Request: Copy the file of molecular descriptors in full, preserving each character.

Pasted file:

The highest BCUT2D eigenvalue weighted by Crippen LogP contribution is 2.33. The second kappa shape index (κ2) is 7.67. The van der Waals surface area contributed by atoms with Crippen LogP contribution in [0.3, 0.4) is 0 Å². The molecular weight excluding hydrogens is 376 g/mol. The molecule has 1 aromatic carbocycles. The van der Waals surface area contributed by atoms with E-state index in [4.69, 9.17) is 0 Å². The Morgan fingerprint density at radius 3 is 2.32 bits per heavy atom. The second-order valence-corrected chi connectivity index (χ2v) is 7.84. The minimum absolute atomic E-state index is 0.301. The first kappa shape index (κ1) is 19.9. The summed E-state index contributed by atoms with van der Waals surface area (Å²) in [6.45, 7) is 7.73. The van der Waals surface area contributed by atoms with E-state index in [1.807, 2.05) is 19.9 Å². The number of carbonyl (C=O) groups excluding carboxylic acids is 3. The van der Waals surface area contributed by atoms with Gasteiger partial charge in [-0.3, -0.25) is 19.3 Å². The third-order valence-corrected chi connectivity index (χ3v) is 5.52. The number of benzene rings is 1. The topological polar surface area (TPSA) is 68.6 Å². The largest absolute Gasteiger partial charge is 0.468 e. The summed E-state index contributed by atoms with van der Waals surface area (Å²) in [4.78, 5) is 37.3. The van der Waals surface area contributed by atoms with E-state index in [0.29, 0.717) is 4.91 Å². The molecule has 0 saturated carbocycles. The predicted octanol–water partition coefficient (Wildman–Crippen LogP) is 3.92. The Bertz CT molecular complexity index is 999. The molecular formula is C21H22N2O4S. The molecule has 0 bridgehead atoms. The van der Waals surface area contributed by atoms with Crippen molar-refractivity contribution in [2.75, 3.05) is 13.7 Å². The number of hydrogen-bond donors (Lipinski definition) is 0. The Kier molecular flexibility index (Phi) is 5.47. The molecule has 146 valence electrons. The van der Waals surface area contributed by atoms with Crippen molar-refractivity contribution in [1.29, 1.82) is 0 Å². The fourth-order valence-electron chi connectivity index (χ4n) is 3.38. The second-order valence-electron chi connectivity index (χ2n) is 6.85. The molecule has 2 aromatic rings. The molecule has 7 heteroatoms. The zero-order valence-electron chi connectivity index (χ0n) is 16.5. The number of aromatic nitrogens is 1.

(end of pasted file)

The highest BCUT2D eigenvalue weighted by Crippen LogP contribution is 2.33. The second kappa shape index (κ2) is 7.67. The van der Waals surface area contributed by atoms with Crippen LogP contribution in [0.3, 0.4) is 0 Å². The molecular weight excluding hydrogens is 376 g/mol. The molecule has 1 aromatic carbocycles. The van der Waals surface area contributed by atoms with E-state index in [4.69, 9.17) is 0 Å². The Morgan fingerprint density at radius 3 is 2.32 bits per heavy atom. The second-order valence-corrected chi connectivity index (χ2v) is 7.84. The minimum absolute atomic E-state index is 0.301. The first kappa shape index (κ1) is 19.9. The summed E-state index contributed by atoms with van der Waals surface area (Å²) in [6.45, 7) is 7.73. The van der Waals surface area contributed by atoms with E-state index in [1.807, 2.05) is 19.9 Å². The number of carbonyl (C=O) groups excluding carboxylic acids is 3. The van der Waals surface area contributed by atoms with Gasteiger partial charge in [-0.3, -0.25) is 19.3 Å². The third-order valence-corrected chi connectivity index (χ3v) is 5.52. The number of benzene rings is 1. The topological polar surface area (TPSA) is 68.6 Å². The largest absolute Gasteiger partial charge is 0.468 e. The summed E-state index contributed by atoms with van der Waals surface area (Å²) in [4.78, 5) is 37.3. The van der Waals surface area contributed by atoms with E-state index in [0.29, 0.717) is 4.91 Å². The molecule has 0 saturated carbocycles. The predicted octanol–water partition coefficient (Wildman–Crippen LogP) is 3.92. The Bertz CT molecular complexity index is 999. The molecular formula is C21H22N2O4S. The molecule has 0 bridgehead atoms. The van der Waals surface area contributed by atoms with Crippen molar-refractivity contribution in [2.75, 3.05) is 13.7 Å². The number of hydrogen-bond donors (Lipinski definition) is 0. The Kier molecular flexibility index (Phi) is 5.47. The molecule has 146 valence electrons. The van der Waals surface area contributed by atoms with Crippen molar-refractivity contribution in [1.29, 1.82) is 0 Å². The fourth-order valence-electron chi connectivity index (χ4n) is 3.38. The second-order valence-electron chi connectivity index (χ2n) is 6.85. The molecule has 2 aromatic rings. The molecule has 7 heteroatoms. The zero-order valence-electron chi connectivity index (χ0n) is 16.5. The number of aromatic nitrogens is 1.